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Killing Gunther Under-Delivers on the Arnold (Review)

By Luke Y. Thompson

Killing Gunther Under-Delivers on the Arnold (Review)

Arnold Schwarzenegger going all-out in singing a country song -- not just for some brief karaoke scene, but a song in its entirety that appears to have been written specifically for the unique way the actor pronounces the word "earth" -- is one of the funniest things you'll experience in any movie this year. Unfortunately, it doesn't happen until the end credits of Killing Gunther, a movie that trades on Arnold's name and presence, only to withhold him almost completely until the film's climax.

Produced by Schwarzenegger on a schedule that seems to have been designed to let him work the fewest days possible, and directed by Saturday Night Live alumnus Taran Killam, Killing Gunther mixes the action spoofery of MacGruber with the mockumentaries of Christopher Guest while failing to quite reach the comedic heights of when Schwarzenegger's onscreen. Essentially, it's an Arnold action movie told from the point of view of a disposable villain named Blake (Killam), who has hired a documentary crew to film his attempts to take out the world's greatest hitman, a mysterious figure known only by the name of Gunther. That any character played by Schwarzenegger is supposedly so stealthy as to have always blended in and never been identified is the movie's best meta-joke.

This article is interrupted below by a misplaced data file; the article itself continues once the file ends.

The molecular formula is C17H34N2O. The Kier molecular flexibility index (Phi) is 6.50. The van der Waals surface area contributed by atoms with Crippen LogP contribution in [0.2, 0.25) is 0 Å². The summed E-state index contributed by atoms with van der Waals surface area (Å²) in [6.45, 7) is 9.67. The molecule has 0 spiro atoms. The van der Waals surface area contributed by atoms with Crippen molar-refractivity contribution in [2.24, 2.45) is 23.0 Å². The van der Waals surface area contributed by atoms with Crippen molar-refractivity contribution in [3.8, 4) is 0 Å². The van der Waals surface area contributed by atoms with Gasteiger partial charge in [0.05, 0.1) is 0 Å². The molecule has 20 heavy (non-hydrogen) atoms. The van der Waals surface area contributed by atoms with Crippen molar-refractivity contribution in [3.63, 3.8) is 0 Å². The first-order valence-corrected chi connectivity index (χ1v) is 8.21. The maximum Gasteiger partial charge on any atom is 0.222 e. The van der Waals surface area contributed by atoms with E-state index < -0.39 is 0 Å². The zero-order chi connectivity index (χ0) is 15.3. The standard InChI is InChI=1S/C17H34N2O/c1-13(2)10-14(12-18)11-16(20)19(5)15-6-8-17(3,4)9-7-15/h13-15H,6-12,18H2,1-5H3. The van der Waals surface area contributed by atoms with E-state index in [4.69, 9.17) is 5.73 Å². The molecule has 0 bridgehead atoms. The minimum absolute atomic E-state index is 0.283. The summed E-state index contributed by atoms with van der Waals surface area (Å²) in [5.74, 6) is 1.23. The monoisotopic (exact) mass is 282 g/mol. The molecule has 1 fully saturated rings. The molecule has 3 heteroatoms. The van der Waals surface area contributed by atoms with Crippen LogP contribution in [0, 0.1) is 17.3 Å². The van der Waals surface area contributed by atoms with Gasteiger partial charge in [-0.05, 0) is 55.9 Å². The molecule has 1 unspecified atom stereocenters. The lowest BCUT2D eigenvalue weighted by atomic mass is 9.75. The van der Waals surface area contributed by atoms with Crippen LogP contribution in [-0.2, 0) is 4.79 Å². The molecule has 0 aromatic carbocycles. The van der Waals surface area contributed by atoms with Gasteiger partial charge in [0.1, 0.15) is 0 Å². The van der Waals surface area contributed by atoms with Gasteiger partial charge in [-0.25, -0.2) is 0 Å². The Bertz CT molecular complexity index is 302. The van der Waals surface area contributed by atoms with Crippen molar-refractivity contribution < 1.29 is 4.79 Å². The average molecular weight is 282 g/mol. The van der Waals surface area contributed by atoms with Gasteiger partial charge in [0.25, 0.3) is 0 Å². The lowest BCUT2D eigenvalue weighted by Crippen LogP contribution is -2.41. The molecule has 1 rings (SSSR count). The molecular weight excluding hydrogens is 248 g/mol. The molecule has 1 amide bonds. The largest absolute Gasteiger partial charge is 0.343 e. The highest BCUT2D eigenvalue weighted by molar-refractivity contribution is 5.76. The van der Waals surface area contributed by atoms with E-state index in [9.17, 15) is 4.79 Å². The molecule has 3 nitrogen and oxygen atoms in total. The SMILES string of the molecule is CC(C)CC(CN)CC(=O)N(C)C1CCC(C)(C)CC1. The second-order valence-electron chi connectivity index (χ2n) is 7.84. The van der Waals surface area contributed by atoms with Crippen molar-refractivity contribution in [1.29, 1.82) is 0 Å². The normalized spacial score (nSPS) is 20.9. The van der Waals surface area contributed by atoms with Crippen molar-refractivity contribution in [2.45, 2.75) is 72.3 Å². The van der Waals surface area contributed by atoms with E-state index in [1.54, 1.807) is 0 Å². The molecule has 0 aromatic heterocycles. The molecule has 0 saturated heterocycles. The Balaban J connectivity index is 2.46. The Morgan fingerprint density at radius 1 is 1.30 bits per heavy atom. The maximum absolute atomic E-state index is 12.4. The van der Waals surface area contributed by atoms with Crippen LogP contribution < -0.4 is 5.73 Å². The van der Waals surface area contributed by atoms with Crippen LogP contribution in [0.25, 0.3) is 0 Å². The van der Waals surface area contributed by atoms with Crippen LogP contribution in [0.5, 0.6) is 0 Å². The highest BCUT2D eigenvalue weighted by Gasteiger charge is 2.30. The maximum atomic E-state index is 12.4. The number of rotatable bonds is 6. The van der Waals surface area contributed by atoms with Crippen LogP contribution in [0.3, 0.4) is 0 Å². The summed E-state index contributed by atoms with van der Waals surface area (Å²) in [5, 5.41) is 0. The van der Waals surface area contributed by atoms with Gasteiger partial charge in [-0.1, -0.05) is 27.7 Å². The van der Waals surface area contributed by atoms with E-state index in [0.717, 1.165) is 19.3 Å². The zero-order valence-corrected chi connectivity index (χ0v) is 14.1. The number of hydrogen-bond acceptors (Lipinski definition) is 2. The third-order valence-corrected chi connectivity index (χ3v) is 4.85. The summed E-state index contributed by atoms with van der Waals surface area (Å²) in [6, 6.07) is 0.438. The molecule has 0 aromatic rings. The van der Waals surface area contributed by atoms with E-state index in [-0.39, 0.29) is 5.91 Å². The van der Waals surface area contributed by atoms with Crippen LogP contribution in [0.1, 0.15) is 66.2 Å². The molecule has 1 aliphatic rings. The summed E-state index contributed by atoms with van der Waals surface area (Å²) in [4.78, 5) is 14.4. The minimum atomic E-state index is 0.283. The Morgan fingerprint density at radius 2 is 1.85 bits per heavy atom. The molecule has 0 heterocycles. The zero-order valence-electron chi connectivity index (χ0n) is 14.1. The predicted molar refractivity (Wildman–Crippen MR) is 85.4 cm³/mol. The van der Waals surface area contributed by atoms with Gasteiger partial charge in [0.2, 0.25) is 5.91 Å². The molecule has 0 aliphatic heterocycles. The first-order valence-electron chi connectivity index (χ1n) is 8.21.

Blake's driven more by the fact that his ex (Cobie Smulders) briefly hooked up with Gunther than by professional rivalry, but the latter is how he's able to recruit a team, including explosives expert Donnie (Bobby Moynihan), poisoner Yong (Aaron Yoo), second-generation terrorist Sanaa (Hannah Simone), and Russian mass-murdering siblings Mia (Allison Tolman) and Max (Steve Bacic). Gunther, however is one step ahead -- it doesn't hurt that they're all pretty much morons -- and, still mostly unseen, sets traps that they easily blunder into and die off one by one.

There are some fun running gags, like the fact that Yong vomits at the sight of blood, so every time there's a punchline of an accidental gruesome death, it's followed by a puke shot and then an angry reaction to said puke shot, effectively tripling the punchline. But until Gunther actually shows up, it's a case of rinse-lather-repeat, as each killer basically has one key trait that's played for laughs in the same way again and again. It doesn't help that Killam's shtick here feels like watered-down Will Ferrell -- he's the arrogant, clueless competitor who believes himself an expert, only to be inevitably reduced to a shrieking mess when reality hits the fan.

Had Gunther shown up earlier, and the proceedings been more of a "Spy versus Spy" series of showdowns with equal coverage to both sides, Gunther would have been a different movie, but probably a much funnier one. Killam needs a deadpan straight man like Schwarzenegger to play off of, and it's great when he gets there, but when he's surrounded by folks trying to out-quirk him it can feel like an improv sketch gone on too long.

That said, if the Blu-ray includes a music video for Arnold's country song, it alone will be worth the sticker price.

Images: Saban